The Art of Negotiations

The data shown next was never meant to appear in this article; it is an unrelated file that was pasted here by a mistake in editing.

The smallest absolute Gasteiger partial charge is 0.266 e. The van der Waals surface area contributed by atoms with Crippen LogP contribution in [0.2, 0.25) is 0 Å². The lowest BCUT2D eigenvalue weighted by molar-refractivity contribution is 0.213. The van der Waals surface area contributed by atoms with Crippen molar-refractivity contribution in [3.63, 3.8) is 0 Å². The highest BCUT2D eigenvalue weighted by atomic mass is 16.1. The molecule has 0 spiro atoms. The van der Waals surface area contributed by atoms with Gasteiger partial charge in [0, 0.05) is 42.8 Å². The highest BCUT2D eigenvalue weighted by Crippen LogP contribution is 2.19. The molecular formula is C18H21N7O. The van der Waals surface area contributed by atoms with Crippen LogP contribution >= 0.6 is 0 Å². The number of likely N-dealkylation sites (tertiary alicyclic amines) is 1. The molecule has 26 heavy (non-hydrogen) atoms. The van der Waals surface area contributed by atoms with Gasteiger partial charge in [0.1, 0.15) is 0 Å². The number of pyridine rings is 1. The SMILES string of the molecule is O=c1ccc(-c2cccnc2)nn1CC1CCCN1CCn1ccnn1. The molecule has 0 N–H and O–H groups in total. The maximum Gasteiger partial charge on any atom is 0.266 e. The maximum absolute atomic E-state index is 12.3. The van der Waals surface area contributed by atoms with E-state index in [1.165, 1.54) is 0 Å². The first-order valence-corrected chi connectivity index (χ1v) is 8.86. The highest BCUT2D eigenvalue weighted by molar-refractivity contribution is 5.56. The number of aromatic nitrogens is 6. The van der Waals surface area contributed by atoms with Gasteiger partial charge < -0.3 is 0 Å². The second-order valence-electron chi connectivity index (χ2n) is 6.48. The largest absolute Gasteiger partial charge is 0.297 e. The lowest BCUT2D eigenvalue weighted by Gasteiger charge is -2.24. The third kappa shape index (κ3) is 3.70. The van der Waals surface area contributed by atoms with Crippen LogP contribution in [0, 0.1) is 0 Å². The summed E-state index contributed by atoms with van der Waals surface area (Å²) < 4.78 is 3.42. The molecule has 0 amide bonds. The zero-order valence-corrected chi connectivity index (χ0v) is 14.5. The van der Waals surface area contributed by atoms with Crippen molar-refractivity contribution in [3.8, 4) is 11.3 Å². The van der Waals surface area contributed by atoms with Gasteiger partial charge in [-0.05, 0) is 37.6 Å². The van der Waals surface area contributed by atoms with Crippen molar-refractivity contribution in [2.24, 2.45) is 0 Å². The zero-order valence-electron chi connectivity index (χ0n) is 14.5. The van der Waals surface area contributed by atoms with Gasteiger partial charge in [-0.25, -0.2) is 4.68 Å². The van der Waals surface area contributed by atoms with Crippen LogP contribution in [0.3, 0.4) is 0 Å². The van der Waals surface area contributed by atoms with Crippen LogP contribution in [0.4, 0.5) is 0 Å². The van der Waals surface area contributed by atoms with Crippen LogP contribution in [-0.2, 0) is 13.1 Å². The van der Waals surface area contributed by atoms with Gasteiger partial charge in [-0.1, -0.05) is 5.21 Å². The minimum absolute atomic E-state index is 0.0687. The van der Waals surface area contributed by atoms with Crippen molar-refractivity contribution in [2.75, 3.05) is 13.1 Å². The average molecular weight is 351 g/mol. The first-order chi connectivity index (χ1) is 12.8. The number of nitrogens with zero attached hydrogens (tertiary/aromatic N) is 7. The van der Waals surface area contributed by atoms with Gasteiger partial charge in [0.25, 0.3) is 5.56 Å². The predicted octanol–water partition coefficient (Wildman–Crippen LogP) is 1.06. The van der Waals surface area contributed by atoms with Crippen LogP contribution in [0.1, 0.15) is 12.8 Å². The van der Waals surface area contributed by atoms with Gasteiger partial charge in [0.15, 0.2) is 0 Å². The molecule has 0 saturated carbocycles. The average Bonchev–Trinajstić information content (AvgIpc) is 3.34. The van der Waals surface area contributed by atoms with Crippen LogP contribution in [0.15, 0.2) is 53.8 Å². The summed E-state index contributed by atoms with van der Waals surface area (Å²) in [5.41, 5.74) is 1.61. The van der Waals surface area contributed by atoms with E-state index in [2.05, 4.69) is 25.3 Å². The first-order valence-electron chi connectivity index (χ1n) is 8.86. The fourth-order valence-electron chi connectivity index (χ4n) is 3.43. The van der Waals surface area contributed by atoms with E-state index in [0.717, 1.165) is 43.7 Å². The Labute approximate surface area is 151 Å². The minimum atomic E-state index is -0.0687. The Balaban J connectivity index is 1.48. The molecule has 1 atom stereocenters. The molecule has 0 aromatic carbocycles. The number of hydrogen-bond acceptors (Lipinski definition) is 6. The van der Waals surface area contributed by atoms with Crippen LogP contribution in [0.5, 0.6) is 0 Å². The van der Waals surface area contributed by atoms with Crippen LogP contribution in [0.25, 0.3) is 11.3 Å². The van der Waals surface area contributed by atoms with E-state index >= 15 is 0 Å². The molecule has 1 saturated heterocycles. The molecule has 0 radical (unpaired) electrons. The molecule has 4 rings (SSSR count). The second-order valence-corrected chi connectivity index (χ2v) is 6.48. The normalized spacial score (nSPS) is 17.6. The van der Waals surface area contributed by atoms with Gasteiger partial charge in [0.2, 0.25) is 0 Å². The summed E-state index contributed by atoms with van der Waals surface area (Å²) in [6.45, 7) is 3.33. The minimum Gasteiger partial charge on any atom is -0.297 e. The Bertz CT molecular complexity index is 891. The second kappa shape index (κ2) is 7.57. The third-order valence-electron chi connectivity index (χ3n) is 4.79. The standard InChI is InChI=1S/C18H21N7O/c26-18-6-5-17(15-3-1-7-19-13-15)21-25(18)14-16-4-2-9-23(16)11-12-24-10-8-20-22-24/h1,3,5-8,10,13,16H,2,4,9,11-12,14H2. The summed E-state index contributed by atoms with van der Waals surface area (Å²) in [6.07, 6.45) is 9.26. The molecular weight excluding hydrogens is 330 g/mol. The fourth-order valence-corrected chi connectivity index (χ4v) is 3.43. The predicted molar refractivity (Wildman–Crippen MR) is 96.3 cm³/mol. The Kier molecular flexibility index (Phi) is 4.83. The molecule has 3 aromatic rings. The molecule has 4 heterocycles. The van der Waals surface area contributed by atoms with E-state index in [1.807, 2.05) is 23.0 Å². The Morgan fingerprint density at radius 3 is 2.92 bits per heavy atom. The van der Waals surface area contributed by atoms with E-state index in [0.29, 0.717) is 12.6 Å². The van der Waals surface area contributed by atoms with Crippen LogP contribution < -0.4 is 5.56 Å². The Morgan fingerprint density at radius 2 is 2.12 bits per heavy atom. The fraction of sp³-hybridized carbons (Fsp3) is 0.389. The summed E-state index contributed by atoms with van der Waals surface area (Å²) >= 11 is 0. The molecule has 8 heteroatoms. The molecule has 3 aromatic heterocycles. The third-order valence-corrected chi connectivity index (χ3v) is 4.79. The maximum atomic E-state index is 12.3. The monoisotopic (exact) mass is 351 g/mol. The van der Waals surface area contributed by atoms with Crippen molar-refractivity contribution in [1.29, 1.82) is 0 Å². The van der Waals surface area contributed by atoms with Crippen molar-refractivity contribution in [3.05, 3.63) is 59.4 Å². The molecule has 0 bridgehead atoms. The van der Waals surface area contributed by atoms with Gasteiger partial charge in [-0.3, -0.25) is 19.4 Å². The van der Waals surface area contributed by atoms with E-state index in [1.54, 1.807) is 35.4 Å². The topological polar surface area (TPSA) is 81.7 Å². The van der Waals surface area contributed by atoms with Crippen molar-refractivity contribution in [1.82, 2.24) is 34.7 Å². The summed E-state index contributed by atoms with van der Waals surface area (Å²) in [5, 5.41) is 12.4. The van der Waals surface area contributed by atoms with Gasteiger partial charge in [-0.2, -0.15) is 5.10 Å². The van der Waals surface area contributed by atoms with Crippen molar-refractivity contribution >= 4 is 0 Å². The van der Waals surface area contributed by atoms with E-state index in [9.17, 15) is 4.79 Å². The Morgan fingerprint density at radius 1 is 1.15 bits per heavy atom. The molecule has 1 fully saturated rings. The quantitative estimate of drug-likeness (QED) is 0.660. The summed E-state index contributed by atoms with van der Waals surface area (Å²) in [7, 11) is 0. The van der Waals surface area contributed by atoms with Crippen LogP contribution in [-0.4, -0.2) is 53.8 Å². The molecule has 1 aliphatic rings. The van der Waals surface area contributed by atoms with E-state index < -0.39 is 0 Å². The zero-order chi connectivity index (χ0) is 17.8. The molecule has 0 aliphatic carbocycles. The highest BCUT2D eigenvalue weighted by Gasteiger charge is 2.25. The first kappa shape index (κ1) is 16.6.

How do land-dispossessed villagers protect their interests in a context where the legal framework discriminates against them? Contradictory to the existing research that pays much attention to protests, this research identifies negotiations as a strategy of the dispossessed to engage with local governments and improve their compensation arrangement. Negotiations, together with petitions, protests, and violence, form a pyramid-shaped structure of contention where the frequency of occurrence decreases as one moves up along the pyramid. More importantly, these negotiations focus on local specific considerations that are not specified in formal compensation policy – which I call “non-programmatic compensation” (NPC). NPC negotiations create a fragmented compensation policy regime that combines low, stagnant, and less locally diversified formal compensation standards with dynamic and locality-specific informal NPC negotiation deals. The arguments are developed using extensive field research, an original dataset of local land compensation policies, and surveys of rural households, village cadres, and local government officials. It deviates from the conventional wisdom of contention politics by conceptualizing a form of contention of the dispossessed which has been overlooked. It contributes to the knowledge of land politics and urbanization, contentious politics, institutions and development, and rural governance.